There's one conspicuous difference between the two Swedish bands that performed Tuesday night at the 9:30 club: The Hives are showmen and Sahara Hotnights are songwriters.
The headliners took the stage in matching two-tone outfits -- black shirts, white jackets, black pants, white shoes -- as a neon sign proclaimed "The Hives." The quintet essentially updates the Ramones formula, playing old-timey rock faster and harder than any '50s rockabilly cat could have imagined. But where Joey Ramone was coolly detached, Hives frontman Pelle Almqvist is a hyped-up huckster, extolling his band's greatness after every number. Some of those songs -- notably "Missing Link" and "Dead Quote Olympics" -- were pretty catchy, but the band relied more on swagger than melody. Borrowing heavily from Mick Jagger and James Brown, Almqvist was a dynamic yet overly self-conscious presence. He kept the 50-minute show moving briskly, while carefully avoiding spontaneity.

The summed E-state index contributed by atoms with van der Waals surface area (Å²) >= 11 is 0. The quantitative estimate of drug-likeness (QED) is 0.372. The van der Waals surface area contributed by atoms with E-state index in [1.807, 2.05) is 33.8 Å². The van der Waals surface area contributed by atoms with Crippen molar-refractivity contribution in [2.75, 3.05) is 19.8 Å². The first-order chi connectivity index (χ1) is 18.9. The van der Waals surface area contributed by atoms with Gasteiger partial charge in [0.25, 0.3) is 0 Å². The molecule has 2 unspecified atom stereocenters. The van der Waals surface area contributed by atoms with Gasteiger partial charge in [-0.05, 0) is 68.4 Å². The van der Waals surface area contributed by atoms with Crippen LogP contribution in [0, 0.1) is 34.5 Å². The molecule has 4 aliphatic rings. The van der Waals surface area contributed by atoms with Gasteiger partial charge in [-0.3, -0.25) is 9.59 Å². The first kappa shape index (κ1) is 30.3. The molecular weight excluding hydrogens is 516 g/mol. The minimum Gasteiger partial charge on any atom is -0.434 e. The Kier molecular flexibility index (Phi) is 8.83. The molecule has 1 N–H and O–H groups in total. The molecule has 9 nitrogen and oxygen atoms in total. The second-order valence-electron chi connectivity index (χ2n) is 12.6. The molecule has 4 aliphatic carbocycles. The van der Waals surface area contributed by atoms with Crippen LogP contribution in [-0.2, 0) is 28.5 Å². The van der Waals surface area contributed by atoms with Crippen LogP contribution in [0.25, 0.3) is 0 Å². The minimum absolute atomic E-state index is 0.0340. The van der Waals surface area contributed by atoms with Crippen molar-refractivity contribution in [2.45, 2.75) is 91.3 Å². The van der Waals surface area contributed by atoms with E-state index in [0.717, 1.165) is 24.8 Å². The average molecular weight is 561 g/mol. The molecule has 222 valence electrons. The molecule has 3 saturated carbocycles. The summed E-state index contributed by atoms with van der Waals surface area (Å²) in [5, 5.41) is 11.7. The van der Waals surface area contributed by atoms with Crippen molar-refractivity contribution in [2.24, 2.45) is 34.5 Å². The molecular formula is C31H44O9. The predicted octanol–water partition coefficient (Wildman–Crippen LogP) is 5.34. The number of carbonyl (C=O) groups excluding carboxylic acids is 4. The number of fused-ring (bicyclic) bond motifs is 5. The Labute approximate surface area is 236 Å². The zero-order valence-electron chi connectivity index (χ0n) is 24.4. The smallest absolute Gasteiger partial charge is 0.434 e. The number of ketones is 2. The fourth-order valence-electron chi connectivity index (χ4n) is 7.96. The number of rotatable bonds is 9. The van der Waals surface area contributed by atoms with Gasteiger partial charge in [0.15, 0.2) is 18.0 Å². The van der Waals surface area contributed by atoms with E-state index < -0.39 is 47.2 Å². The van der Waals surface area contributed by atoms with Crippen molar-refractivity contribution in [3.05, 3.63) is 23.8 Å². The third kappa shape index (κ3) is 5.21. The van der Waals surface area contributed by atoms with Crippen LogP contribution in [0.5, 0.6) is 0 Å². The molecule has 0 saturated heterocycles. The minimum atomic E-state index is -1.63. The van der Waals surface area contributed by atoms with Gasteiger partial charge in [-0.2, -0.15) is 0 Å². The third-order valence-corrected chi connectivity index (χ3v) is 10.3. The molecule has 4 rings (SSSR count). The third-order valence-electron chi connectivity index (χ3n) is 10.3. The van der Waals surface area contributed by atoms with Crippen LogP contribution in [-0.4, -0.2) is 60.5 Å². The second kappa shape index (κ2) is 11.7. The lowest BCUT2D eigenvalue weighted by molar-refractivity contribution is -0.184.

The music of Sahara Hotnights is a dissertation in punk, glitter and classic rock, as thoroughly footnoted as that of the Hives. From pithy guitar riffs to unison choruses, however, the quartet's music is much better endowed with hooks. Paced by sprightly tunes including "Walking on the Wire" and "Difference Between Love and Hell," the band's 35-minute set never faltered.
Still, Hotnights would be livelier onstage if singer-guitarist Maria Andersson weren't so dominant. The group doesn't need identical costumes, but a little more interplay between the musicians would make them more interesting to watch.
The show opened with a Memphis trio, the Reigning Sound. In some other context, its twangy but near-tuneless retro-rock might have been refreshing, but on this bill the Sound was just more evidence that American rock inspiration has been outsourced.
-- Mark Jenkins